The Fleming Museum is pleased to announce the loan of an extremely rare pair of portraits of African-American sitters whose heritage can be traced back to the Philadelphia’s first mayor, Humphrey Morrey (b. c. 1650, England; d. 1716, Philadelphia), appointed to his office by William Penn in 1691.
Painted in 1841, the portraits depict Hiram Charles Montier (1818–1905), who was a bootmaker in Philadelphia, and his wife Elizabeth Brown Montier (1820–ca. 1858). The portraits are on loan to the Museum by their descendants, the family of the late William Pickens III, who was a graduate of UVM and a supporter of the Fleming Museum.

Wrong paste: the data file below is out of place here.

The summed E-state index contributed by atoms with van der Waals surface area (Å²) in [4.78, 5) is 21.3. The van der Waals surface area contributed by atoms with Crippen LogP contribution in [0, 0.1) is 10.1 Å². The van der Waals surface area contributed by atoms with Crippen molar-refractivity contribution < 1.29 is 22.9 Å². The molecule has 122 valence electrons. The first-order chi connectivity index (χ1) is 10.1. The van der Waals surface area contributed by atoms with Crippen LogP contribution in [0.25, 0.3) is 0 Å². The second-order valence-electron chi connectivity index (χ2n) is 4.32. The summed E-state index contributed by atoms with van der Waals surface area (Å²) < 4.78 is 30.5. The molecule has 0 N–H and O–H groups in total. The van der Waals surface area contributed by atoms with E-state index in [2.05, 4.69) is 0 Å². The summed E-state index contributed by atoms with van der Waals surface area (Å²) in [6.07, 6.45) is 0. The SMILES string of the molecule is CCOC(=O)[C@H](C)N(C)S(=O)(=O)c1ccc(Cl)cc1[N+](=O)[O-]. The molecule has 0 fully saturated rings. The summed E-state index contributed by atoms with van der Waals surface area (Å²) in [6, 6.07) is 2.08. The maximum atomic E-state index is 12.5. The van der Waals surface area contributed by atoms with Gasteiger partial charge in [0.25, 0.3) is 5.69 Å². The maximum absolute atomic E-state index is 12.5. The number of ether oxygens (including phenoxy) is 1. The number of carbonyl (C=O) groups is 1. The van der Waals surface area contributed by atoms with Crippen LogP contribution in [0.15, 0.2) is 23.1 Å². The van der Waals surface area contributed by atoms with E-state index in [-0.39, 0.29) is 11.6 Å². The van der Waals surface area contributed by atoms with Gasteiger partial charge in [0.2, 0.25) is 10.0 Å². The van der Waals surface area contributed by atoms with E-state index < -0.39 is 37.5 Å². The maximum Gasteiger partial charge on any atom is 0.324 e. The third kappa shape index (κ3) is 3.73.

Pickens came to the University of Vermont in 1954. His grandfather was one of the founders of the NAACP and his entire family was highly engaged in American politics and racial justice activism. At UVM, Pickens continued that tradition by becoming involved in campus causes, protesting the “Kake Walk,” and serving, from 1957 until 1958, as the first African American president of the Student Association (now the Student Government Association). Following UVM, where he studied history and political science, Pickens went on to a career as a business executive at Marine Midland Bank and Philip Morris. He has also served on many non-profit boards and received an honorary degree from UVM in 2009. Recently, he donated a major collection of books on African American history, literature, the Civil Rights movement, and Black life to Silver Special Collections in Billings Library.